United Nations radio reports say one blast was a target close to the main gate of al-Shifa hospital — the largest medical facility in Gaza. Another was a plastics factory. More bombs continue to pound the Strip.
Sirens are wailing on the streets outside. Regular power cuts plunge the city into blackness every night and tonight is no exception. Only perhaps tonight it is the darkest night people have seen here in their lifetimes.
As of this writing, more than 220 people have been killed and at least 400 injured through attacks that shocked the Strip in the space of 15 minutes. Hospitals are overloaded and unable to cope. These attacks come on top of the already existing humanitarian crisis that came about because of the 18-month Israeli siege which has resulted in a lack of medicines, bread, flour, gas, electricity, fuel and freedom of movement.
Doctors at al-Shifa Hospital had to scramble together 10 make-shift operating theaters to deal with the wounded. The hospital’s maternity ward had to transform their operating room into an emergency theater. Al-Shifa only had 12 beds in their intensive care unit, they had to make space for 27 today.
There is a shortage of medicine — over 105 key items are not in stock, and blood and spare generator parts are desperately needed.
Al-Shifa’s main generator is the life support machine of the entire hospital. It’s the apparatus keeping the ventilators and monitors and lights turned on that keep people inside alive. And it doesn’t have the spare parts it needs, despite the International Committee for the Red Cross urging Israel to allow it to transport them through Erez checkpoint.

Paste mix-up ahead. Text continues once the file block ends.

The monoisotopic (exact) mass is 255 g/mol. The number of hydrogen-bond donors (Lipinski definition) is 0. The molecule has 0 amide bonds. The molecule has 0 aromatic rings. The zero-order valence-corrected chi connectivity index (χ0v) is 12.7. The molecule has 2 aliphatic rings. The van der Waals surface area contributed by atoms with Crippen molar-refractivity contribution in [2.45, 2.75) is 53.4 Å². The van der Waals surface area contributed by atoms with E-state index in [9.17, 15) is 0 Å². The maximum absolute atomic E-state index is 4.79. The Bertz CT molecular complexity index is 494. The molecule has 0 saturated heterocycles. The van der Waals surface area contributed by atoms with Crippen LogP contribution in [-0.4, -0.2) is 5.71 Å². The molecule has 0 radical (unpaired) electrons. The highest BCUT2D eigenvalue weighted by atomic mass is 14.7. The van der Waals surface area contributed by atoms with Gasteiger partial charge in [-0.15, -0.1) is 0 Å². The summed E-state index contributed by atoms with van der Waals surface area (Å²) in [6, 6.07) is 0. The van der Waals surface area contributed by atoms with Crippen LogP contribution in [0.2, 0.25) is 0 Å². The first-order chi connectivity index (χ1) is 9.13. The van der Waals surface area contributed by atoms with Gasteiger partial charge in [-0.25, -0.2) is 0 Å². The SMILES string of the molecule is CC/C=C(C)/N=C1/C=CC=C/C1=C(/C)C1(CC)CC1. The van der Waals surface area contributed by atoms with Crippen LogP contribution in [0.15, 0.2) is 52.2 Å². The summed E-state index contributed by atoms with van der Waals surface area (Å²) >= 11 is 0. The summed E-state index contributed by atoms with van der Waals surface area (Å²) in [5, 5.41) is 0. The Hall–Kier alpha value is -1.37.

Al-Shifa’s Head of Casualty, Dr. Maowiya Abu Hassanieh explained that “We had over 300 injured in over 30 minutes. There were people on the floor of the operating theater, in the reception area, in the corridors; we were sending patients to other hospitals. Not even the most advanced hospital in the world could cope with this number of casualties in such a short space of time.”
As Lieutenant-General Gabi Ashkenazi, the Israeli occupation forces Chief of Staff, said this morning, “This is only the beginning.”
But this isn’t the beginning — it is an ongoing policy of collective punishment and killing with impunity practiced by Israel for decades. It has seen its most intensified level today. But the weight of dread, revenge and isolation hangs thick over Gaza. People are all asking: If this is only the beginning, what will the end look like?
Alberto Acre, a Spanish journalist, and I were on the border village of Sirej near the city of Khan Younis in the south of the Strip. We had driven there at 8am with the mobile clinic of the Union of Palestinian Relief Committees. The clinic regularly visits exposed, frequently raided villages far from medical facilities. We had been interviewing residents about conditions on the border. Stories of olive and orange groves, and family farmland, bulldozed to make way for a clear line of sight for Israeli army watch towers and border guards. Prior to today, Israeli attacks have been frequent — indiscriminate fire and shelling sprayed homes and land on the front line of the south eastern border. One elderly farmer showed us the grave-size ditch he had dug to climb into when Israeli soldiers would shoot into his fields.